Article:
Muslim and Anxious

By Mona Siddiqui


Anxiety is often referred to as a disease of the twenty-first century, and is now a much bigger concern as a mental disorder than depression. We all face some degree of apprehension or anxiety – maybe daily, maybe weekly, and if we’re among the luckier ones, then once in a rare while. It is considered a completely normal response to stress. Occasionally though, anxiety can get out of hand and turn into an anxiety disorder.

Anxiety disorders occur when everyday tasks and situations seem monumental and are fraught with fear and danger. As such, they must be treated like any other disease with professional care. This article will address anxiety and panic faced on a daily basis, indicate how to catch it before it spirals out of control and of course, clarify what Islam says about anxiety.


Anxiety and Islam

The fact is that when a Muslim experiences the first stirrings of anxiety – be it accelerated heartbeat, heaviness in the stomach, or deep concern and worry about the future – it is usually accompanied with the thought that this is a crisis of imaan (faith). For how can a Muslim with strong tawakkul feel such things? Doesn’t s/he know that everything lies in Allah (subhanahu wa ta’ala)’s Hands anyway?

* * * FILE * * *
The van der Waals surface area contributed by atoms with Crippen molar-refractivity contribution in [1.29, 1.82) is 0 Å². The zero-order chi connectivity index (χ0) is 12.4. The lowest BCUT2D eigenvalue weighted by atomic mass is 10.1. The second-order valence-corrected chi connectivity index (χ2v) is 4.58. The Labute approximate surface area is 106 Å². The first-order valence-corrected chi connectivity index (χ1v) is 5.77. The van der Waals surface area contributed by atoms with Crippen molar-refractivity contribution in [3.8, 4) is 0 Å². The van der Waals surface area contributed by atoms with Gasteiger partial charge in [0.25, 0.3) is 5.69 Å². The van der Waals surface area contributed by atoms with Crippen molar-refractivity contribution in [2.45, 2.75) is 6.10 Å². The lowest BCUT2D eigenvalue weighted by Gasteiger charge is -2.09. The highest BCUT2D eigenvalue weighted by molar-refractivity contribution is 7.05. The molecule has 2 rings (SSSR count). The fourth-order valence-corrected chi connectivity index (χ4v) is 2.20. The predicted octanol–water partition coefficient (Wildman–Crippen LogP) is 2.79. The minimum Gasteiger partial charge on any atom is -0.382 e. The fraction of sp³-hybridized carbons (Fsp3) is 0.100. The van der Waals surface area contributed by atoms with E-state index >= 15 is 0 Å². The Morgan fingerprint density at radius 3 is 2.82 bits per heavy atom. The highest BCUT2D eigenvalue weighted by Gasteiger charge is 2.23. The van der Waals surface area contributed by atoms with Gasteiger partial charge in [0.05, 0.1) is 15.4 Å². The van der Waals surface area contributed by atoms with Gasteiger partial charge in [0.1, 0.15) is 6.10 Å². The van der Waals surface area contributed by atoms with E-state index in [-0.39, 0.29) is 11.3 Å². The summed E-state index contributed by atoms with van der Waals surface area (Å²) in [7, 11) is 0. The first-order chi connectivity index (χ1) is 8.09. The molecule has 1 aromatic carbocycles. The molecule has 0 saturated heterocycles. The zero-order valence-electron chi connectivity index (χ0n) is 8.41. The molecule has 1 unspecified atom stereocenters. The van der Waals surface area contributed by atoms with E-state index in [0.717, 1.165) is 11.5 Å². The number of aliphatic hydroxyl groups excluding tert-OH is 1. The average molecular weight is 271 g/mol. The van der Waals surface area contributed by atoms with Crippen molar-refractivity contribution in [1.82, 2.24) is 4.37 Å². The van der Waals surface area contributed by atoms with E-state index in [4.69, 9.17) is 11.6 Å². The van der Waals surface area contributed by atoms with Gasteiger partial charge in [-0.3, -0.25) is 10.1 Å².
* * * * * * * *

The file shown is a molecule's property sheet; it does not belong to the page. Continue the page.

What we forget is that fear, panic, and anxiety are all natural and physical responses to any kind of stress detected in the immediate environment. And who is the One that created these reactions to enable us to respond as required in the first place? Allah (subhanahu wa ta’ala), of course.

If Muslims were meant to coast through life, with nary a worry, distress or anxiety, then there would be no basis in the sunnah for duas for these precise feelings. But in fact, such a dua does exist in our sunnah.

Ibn Abbas narrated: When the Prophet (peace and blessings be upon him) was in distress, he would supplicate: “There is none worthy of worship except Allah, the Forbearing, the Wise, there is none worthy of worship except Allah, the Lord of the Magnificent Throne, there is none worthy of worship except Allah, the Lord of the heavens and the earth, and the Lord of the Noble Throne (Lā ilāha illallāh al-`aliyyul ḥalīm, lā ilāha illallāh, rabbul -`arshil -`aẓīm, lā ilāha illallāh, rabbus -samāwāti wal-arḍi wa rabbul-`arshil-karīm).” (Jami` at-Tirmidhi, 3435; authentic)